“The fragility of world systems in the face of the pandemic has demonstrated that not everything can be resolved by market freedom,” he wrote. “It is imperative to have a proactive economic policy directed at ‘promoting an economy that favours productive diversity and business creativity’ and makes it possible for jobs to be created, and not cut.”
He denounced populist politics that seek to demonize and isolate, and called for a “culture of encounter” that promotes dialogue, solidarity and a sincere effort at working for the common good.
As an outgrowth of that, Francis rejected the concept of an absolute right to property for individuals, stressing instead the “social purpose” and common good that must come from sharing the Earth’s resources. He repeated his criticism of the “perverse” global economic system, which he said consistently keeps the poor on the margins while enriching the few — an argument he made most fully in his 2015 landmark environmental encyclical “Laudato Sii” (Praised Be).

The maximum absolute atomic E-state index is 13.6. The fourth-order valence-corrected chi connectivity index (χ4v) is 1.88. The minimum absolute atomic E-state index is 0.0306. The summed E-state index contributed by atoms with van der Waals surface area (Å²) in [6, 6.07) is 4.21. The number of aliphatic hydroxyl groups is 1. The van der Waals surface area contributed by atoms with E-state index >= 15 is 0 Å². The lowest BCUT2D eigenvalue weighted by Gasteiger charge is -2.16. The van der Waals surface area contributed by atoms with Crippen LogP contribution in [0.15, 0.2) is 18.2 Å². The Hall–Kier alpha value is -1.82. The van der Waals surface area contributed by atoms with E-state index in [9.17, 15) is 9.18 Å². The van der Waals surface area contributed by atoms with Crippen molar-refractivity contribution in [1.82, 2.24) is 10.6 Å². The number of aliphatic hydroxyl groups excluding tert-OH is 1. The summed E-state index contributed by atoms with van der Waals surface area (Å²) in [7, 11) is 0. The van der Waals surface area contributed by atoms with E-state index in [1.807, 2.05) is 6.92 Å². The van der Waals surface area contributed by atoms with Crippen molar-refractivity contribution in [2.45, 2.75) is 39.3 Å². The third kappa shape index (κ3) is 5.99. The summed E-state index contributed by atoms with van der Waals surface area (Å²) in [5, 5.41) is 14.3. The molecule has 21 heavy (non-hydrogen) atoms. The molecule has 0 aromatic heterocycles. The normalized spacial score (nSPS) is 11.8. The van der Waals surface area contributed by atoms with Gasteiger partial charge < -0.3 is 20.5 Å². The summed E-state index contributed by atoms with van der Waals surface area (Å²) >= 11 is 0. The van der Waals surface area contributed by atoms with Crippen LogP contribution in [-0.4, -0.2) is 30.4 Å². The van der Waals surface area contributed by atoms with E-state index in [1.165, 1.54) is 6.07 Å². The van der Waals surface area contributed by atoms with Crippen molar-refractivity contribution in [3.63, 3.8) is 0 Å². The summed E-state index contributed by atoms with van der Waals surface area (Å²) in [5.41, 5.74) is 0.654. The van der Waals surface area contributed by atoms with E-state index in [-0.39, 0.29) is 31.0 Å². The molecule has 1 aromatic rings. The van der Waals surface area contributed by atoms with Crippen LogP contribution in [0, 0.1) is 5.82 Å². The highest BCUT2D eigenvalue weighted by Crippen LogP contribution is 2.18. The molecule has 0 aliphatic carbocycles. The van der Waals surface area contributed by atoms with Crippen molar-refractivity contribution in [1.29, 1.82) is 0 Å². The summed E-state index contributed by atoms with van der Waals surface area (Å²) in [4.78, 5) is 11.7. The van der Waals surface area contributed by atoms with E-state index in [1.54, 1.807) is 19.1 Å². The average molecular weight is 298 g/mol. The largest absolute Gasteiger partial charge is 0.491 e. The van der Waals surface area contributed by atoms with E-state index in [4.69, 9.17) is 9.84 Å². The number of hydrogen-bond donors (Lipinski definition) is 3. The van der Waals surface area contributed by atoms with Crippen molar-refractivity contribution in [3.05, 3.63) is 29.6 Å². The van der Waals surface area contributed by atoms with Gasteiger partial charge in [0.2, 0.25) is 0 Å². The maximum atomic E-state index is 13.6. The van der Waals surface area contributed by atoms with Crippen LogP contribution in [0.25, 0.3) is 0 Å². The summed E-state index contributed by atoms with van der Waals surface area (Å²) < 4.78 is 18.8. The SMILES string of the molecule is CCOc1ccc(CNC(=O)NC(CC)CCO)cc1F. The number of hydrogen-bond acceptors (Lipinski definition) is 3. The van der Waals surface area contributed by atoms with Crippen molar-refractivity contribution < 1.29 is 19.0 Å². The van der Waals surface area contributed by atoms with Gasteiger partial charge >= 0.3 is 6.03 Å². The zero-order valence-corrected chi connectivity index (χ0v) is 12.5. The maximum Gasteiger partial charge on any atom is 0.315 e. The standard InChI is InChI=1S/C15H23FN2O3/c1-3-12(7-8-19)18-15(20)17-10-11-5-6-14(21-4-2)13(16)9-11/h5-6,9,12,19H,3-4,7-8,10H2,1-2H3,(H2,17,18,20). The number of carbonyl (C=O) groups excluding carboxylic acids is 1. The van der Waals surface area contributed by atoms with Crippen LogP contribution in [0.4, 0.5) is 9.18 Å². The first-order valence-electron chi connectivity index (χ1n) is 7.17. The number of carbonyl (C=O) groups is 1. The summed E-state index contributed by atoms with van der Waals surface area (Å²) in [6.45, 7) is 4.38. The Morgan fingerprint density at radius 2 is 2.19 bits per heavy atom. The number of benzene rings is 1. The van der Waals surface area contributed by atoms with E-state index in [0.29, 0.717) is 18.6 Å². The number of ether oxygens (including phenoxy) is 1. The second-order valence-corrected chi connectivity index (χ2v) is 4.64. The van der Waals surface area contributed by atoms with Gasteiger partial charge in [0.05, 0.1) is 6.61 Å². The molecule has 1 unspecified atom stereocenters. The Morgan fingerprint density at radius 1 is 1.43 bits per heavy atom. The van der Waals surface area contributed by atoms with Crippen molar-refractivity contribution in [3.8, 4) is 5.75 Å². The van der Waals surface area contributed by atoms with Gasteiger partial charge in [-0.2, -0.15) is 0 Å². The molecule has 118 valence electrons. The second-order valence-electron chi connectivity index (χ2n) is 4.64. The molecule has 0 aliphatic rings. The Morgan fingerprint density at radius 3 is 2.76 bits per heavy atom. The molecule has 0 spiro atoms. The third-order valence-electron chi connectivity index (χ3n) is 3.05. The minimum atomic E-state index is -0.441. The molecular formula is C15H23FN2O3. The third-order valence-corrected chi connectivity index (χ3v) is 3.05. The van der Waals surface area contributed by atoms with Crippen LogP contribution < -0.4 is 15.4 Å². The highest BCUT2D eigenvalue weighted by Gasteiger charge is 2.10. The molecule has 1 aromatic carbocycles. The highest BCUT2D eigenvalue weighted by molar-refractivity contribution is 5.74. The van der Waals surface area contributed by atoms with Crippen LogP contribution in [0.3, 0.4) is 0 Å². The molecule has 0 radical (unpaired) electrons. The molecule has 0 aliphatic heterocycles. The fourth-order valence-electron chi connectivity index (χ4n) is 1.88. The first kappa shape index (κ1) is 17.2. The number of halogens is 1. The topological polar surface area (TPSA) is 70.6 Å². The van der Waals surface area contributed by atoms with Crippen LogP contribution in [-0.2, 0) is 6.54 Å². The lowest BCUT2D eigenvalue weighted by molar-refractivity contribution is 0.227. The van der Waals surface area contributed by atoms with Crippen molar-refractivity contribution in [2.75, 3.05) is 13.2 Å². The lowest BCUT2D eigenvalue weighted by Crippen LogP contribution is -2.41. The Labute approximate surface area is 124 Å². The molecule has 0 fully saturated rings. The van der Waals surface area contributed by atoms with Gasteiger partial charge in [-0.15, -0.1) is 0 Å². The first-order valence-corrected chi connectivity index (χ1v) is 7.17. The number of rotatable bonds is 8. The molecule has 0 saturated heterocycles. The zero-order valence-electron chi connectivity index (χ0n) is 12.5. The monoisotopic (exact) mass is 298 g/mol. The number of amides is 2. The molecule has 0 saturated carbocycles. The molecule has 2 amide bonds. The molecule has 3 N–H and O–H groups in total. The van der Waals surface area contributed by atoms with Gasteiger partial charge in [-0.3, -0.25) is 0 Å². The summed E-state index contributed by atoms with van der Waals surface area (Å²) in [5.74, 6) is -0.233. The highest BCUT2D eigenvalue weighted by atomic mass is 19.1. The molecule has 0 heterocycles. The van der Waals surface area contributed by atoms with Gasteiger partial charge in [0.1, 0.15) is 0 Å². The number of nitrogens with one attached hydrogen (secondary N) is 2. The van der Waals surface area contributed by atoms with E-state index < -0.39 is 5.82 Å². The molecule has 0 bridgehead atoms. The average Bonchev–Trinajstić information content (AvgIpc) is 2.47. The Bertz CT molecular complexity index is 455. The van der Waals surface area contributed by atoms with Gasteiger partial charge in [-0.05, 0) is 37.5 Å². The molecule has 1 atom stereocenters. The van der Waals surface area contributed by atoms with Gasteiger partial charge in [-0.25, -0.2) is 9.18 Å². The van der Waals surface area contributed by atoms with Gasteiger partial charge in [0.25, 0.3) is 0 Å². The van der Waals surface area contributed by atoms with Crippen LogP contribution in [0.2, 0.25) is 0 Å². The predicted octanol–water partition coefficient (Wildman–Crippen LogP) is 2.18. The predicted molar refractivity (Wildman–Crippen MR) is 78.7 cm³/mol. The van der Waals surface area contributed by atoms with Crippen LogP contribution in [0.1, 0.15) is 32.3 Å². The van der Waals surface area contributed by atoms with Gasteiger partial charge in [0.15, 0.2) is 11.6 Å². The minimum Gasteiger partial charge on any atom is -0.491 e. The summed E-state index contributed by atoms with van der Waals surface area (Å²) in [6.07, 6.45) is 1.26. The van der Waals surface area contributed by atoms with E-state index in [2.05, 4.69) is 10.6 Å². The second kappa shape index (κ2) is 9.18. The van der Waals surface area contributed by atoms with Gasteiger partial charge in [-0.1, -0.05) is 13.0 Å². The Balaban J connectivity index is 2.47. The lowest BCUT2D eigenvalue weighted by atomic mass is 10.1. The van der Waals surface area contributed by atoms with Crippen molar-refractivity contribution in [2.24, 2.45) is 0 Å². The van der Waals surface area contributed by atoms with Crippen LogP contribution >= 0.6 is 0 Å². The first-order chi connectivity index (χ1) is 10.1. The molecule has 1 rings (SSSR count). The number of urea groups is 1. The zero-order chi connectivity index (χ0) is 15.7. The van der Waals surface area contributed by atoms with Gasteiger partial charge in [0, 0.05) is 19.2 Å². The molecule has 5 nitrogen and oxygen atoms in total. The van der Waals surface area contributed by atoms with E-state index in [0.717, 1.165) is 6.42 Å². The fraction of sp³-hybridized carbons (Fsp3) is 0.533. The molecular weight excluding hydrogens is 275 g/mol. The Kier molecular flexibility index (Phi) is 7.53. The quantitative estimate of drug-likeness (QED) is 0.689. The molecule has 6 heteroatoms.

Francis also rejected “trickle-down” economic theory as he did in the first major mission statement of his papacy, the 2013 Evangelii Gaudium, (The Joy of the Gospel), saying it simply doesn’t achieve what it claims.
“Neo-liberalism simply reproduces itself by resorting to magic theories of ‘spillover’ or ‘trickle’ — without using the name — as the only solution to societal problems,” he wrote. “There is little appreciation of the fact that the alleged ‘spillover’ does not resolve the inequality that gives rise to new forms of violence threatening the fabric of society.”
Francis’ English-language biographer, Austen Ivereigh, said with its two key predecessors, the new encyclical amounts to the final part of a triptych of papal teachings and may well be the last of the pontificate.
“There is little doubt that these three documents ... will be considered the teaching backbone of the Francis era,” Ivereigh wrote in Commonweal magazine.
Francis made clear the text had wide circulation, printing the encyclical in the Vatican newspaper L’Osservatore Romano and distributing it free in St. Peter’s Square on Sunday to mark the resumption of printed editions following a hiatus during the COVID-19 lockdown.
Much of the new encyclical repeats Francis’ well-known preaching about the need to welcome and value migrants and his rejection of the nationalistic, isolationist policies of many of today’s political leaders.